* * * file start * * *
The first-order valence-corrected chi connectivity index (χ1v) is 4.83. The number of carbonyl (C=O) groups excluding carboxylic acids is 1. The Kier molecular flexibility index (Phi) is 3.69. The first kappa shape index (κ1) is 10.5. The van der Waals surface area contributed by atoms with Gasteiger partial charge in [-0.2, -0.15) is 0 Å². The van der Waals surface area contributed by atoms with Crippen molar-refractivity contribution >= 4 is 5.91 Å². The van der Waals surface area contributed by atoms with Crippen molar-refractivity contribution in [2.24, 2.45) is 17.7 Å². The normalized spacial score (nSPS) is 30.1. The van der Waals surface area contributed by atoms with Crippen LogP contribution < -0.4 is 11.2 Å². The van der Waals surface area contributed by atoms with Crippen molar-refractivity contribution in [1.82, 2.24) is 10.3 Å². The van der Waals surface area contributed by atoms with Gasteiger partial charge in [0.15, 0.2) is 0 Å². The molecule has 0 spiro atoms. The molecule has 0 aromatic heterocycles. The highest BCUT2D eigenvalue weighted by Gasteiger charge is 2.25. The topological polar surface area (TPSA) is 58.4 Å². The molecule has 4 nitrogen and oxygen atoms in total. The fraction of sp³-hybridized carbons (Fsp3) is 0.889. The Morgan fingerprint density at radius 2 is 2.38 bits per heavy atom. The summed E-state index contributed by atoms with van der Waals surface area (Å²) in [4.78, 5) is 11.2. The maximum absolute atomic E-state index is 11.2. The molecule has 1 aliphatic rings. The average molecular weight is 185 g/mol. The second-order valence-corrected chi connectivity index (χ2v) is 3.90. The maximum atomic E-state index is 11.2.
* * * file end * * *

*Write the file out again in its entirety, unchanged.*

The first-order valence-corrected chi connectivity index (χ1v) is 4.83. The number of carbonyl (C=O) groups excluding carboxylic acids is 1. The Kier molecular flexibility index (Phi) is 3.69. The first kappa shape index (κ1) is 10.5. The van der Waals surface area contributed by atoms with Gasteiger partial charge in [-0.2, -0.15) is 0 Å². The van der Waals surface area contributed by atoms with Crippen molar-refractivity contribution >= 4 is 5.91 Å². The van der Waals surface area contributed by atoms with Crippen molar-refractivity contribution in [2.24, 2.45) is 17.7 Å². The normalized spacial score (nSPS) is 30.1. The van der Waals surface area contributed by atoms with Crippen LogP contribution < -0.4 is 11.2 Å². The van der Waals surface area contributed by atoms with Crippen molar-refractivity contribution in [1.82, 2.24) is 10.3 Å². The van der Waals surface area contributed by atoms with Gasteiger partial charge in [0.15, 0.2) is 0 Å². The molecule has 0 spiro atoms. The molecule has 0 aromatic heterocycles. The highest BCUT2D eigenvalue weighted by Gasteiger charge is 2.25. The topological polar surface area (TPSA) is 58.4 Å². The molecule has 4 nitrogen and oxygen atoms in total. The fraction of sp³-hybridized carbons (Fsp3) is 0.889. The Morgan fingerprint density at radius 2 is 2.38 bits per heavy atom. The summed E-state index contributed by atoms with van der Waals surface area (Å²) in [4.78, 5) is 11.2. The maximum absolute atomic E-state index is 11.2. The molecule has 1 aliphatic rings. The average molecular weight is 185 g/mol. The second-order valence-corrected chi connectivity index (χ2v) is 3.90. The maximum atomic E-state index is 11.2.